The Securities and Exchange Commission (SEC) has been denied a motion to conceal former director William Hinman’s speech drafts, in which he said ether wasn’t a security.
District Judge Sarah Netburn ordered the emails and drafts of Hinman’s speech weren’t protected by deliberative process privilege (DPP) in August 2021, because they reflect the director’s personal opinions of securities law rather than the SEC’s. The SEC motioned for reconsideration; it was denied.
The SEC then argued the documents should be protected under attorney-client privilege in July. Netburn denied; the SEC appealed; District Court Judge Analisa Torres denied the motion on Thursday.
In her statement explaining the denial, Judge Netburn said the SEC was acting immoral in its bid to keep the speech drafts out of court by grasping at straws with legalese. Despite the commission’s best attempts, the Hinman speech drafts must be produced.
“The hypocrisy is arguing to the court, on the one hand, that the speech is not relevant to the market’s understanding of how or whether the SEC will regulate cryptocurrency, and on the other hand, that Hinman sought and obtained legal advice from SEC counsel in drafting his speech, suggests that the SEC is adopting its litigation positions to further its desired goal, and not out of a faithful allegiance to the law,” her statement read (our emphasis).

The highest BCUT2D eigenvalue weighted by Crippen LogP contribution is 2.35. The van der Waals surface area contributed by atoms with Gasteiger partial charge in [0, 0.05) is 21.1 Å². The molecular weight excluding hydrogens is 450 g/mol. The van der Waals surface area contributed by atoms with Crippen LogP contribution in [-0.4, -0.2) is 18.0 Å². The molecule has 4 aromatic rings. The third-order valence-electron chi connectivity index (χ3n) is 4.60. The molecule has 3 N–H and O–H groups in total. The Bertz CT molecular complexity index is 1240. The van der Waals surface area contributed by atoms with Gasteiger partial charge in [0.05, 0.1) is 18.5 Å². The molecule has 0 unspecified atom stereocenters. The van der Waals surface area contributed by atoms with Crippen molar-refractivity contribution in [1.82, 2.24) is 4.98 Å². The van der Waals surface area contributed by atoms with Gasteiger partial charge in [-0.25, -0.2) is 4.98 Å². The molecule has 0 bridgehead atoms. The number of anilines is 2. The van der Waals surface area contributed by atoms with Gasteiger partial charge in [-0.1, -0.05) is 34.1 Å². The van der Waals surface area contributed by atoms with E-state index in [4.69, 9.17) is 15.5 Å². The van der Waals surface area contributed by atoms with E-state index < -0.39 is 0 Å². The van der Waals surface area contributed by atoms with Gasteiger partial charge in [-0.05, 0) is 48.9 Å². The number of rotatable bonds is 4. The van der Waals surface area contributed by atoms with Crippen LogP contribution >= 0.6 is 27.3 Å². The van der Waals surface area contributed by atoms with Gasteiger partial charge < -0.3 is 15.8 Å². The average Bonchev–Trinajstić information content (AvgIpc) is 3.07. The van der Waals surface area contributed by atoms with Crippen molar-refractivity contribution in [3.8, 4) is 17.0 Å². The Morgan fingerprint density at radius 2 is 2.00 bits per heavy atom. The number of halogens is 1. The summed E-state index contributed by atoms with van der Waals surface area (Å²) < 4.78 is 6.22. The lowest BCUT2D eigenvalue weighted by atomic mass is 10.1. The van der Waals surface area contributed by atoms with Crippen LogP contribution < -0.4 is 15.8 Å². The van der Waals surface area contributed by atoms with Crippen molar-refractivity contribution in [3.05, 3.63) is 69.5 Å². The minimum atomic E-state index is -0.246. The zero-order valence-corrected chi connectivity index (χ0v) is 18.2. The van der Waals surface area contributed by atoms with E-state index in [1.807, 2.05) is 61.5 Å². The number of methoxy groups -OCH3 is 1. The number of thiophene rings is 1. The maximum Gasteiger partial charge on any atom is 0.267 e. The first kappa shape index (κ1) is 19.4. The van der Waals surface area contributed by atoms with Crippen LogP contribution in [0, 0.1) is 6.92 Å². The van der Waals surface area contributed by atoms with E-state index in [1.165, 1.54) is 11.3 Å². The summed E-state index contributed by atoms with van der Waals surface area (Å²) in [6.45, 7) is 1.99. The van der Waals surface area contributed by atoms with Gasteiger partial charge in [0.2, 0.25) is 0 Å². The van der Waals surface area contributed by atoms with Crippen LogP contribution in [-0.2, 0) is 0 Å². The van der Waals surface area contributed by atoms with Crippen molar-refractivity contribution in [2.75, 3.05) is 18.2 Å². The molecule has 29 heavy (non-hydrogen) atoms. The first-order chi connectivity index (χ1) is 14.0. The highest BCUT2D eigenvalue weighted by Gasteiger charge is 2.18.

On Thursday, Judge Torres agreed with Judge Netburn on each point raised in her statements denying the SEC’s claims.
“The Court has reviewed the remainder of the thorough and well-reasoned Orders for clear error and finds none. Accordingly, the Court OVERRULES the SEC’s objections and directs the SEC to comply with the Orders,” Torres concluded.
The SEC first took Ripple Labs to court back in 2020. Top execs Brad Garlinghouse and Christian Larsen were accused of knowingly selling unregistered securities through Ripple (XRP) tokens.
- Ripple countered, arguing Hinman’s speech lay the groundwork for assuming cryptocurrencies were not securities.
- The SEC has done everything it can to prevent the speech’s draft documents from being admissible in court.
- The legal battle has captured the attention of the crypto community — its future ruling may set a precedent.
This article was originally published on protos.com